Author Archive: Chris Parkerson

The OSCP Gauntlet

As a developer who works mainly on the defensive side of the software security battle, it’s easy to lose sight of the difference in complexity between defending and attacking a system. When you have a sufficiently large surface of attack, finding your way in is much more probable than covering every security hole there is. This potential loss of perspective is the reason I think any defensive actor in the security field should constantly exercise the offensive side.

With this in mind and with the desire to improve my penetration testing skills, I started to look for a course and/or certification that suited me. The landscape is by no means lacking. Some options, however, focused a bit too much on theory and less on practice. Those options are great for someone just starting out in security, but I was looking for something more.

I found OSCP (Offensive Security Certified Professional Certification), which is offered by the same people who maintain Kali linux and the Exploit Database. Offensive Security has been a prominent and respected player in the penetration testing market for a while due to their development, maintenance, and funding of BackTrack Linux. BackTrack was later rebuilt as Kali Linux, the most utilized distribution for digital forensics and pen testing. Research into the OSCP certification revealed opinions ranging from “wow, what a course!” to “not for the faint of heart”. Everyone was also praising the hands-on approach to learning and the excellent lab environment where you could practice what they preach.

The Course

I felt OSCP best suited my criteria and provided a sufficiently hard challenge. The course material consists of an 8 hour video series and a 350 page lab guide. It follows the usual attack methodology: recon, exploitation, enumeration, privilege escalation, persistence, data exfiltration, pivoting. For each step you’re guided through the theory, which tools to use and how to use the information you gain. There are also sections dedicated to developing buffer overflow exploits. These will teach you fuzzing, how to create an overflow exploit, and also how to do a full reverse shell.

You will need to do a significant amount of individual research above and beyond provided course materials in order to widen your array of skills and tools sufficiently for success. I think this is what separates OSCP from other certifications. They plant the seed, leading you to scour the Internet searching for deeper knowledge on the subject. This is not a step-by-step course!

The Lab

The lab component is actually what makes OSCP stand out. You go headfirst into a virtual environment which simulates a real enterprise network totaling 50 machines – a Public Network, an IT Department, a Development Network, and an Administrative Department. The network is very realistic and some computers actually talk to each other. Your challenge is to hack your way through to the admin machines deep in the network. The course motto of “try harder” becomes immediately evident when you try to put theory into practice in this lab. You will need to do a lot of research and conjure a great deal of patience and tenacity – but, it’s all worth it in the end.

The Exam

The final exam is a whole other story. You don’t get the standard issue multiple choice test. Instead, you have 24 hours to hack your way through 5 completely unknown machines and gain root privileges on all of them. It sounds bad, but it can actually feel fun at times – especially as you inch your way through the many barriers. It does take a toll, however. Your ability to control stress, maintain focus, and manage time will be thoroughly tested. In preparation for the big day, I even loaded my home desk with a myriad of bars, chocolates, and anything that would keep me going – I ate almost none of them. Time moves very fast once you start the exam. I also found it was very easy, both in the lab and in the exam, to get stuck on one path and go down a proverbial rabbit hole, thinking it’s the way through. You need to know when to ditch the angle you’re currently working on and try a new one.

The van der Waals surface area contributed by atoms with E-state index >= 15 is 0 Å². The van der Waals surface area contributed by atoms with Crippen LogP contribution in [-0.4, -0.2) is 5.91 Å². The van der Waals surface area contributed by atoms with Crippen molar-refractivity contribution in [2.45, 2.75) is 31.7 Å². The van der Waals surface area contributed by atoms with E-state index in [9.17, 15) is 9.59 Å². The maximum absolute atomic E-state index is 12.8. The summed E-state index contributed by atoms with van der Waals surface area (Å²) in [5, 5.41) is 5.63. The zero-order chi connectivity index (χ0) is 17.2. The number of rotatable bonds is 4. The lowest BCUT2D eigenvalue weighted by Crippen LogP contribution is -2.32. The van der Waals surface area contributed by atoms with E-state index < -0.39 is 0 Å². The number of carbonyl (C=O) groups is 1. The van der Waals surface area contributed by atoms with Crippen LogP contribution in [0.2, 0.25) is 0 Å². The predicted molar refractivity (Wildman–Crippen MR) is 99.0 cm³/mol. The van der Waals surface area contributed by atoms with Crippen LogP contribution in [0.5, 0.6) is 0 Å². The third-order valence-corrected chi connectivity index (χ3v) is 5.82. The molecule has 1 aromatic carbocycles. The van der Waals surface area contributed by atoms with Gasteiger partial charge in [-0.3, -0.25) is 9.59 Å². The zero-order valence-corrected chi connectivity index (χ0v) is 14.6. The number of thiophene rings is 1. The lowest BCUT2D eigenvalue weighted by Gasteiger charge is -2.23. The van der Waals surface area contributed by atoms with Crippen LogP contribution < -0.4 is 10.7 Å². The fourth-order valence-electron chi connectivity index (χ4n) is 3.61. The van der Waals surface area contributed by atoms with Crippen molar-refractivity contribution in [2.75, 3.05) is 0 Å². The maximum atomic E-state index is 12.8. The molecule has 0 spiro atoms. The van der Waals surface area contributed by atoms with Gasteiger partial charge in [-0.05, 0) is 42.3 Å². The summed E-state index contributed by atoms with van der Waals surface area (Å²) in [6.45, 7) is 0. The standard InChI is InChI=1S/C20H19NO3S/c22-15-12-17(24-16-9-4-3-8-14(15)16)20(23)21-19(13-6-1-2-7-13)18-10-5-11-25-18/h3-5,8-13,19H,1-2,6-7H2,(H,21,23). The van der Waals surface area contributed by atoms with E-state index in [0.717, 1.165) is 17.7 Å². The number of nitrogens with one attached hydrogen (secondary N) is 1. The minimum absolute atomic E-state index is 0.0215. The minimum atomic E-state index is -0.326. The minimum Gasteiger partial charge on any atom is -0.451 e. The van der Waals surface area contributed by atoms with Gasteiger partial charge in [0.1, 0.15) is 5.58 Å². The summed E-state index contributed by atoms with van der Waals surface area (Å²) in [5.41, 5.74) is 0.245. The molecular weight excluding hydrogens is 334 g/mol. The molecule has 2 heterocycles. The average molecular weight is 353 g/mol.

When the 24 hours pass, you get the feeling you are done, finished, that you can just relax…

Nothing could be further from the truth, unfortunately. After hacking your way through the machines, you need to write a professional penetration testing report on the whole process and you have another 24 hours to submit it. This is where OSCP focuses on the business side of the story and emphasizes the ability to put pen on paper and deliver a document that is useful for decision makers. Nothing is graded unless it is properly explained in the report. This means you need to carefully document your thoughts and actions during the actual penetration test. Writing that report after the grueling 24 hours is no easy task – but an essential exercise to ensure you have the skills to communicate findings in a useful way to business stakeholders.


The OSCP madness should be enough for anyone who wants to hone their penetration testing skills. It won’t make a seasoned pentester out of you, but it will set you running on the path. I’m sure that even senior pentesters can learn something new from the 50+ machines you can hack and slash in the lab. It also gives you the feel of how much easier it is to break a complex system than it is to protect it – insight any security engineer should have. I highly recommend the course and the certification exam. You can find out more about them on the Offensive Security site.

Bogdan Ionita
Computer Scientist

Learn More about HubbleStack at SCALE 16x

Christer Edwards, one of our Adobe Experience Cloud engineers and co-creator of our latest open source project, HubbleStack, will be speaking about the project this Saturday, March 10th, at the SCALE 16x conference in Pasadena, CA. Come and join Christer to learn more about HubbleStack – a window into your infrastructure that helps drive better compliance. HubbleStack’s components provide auditing, information collection, integrity monitoring, and reporting capabilities across diverse infrastructure. Adobe is currently using HubbleStack to assist with our ongoing compliance efforts.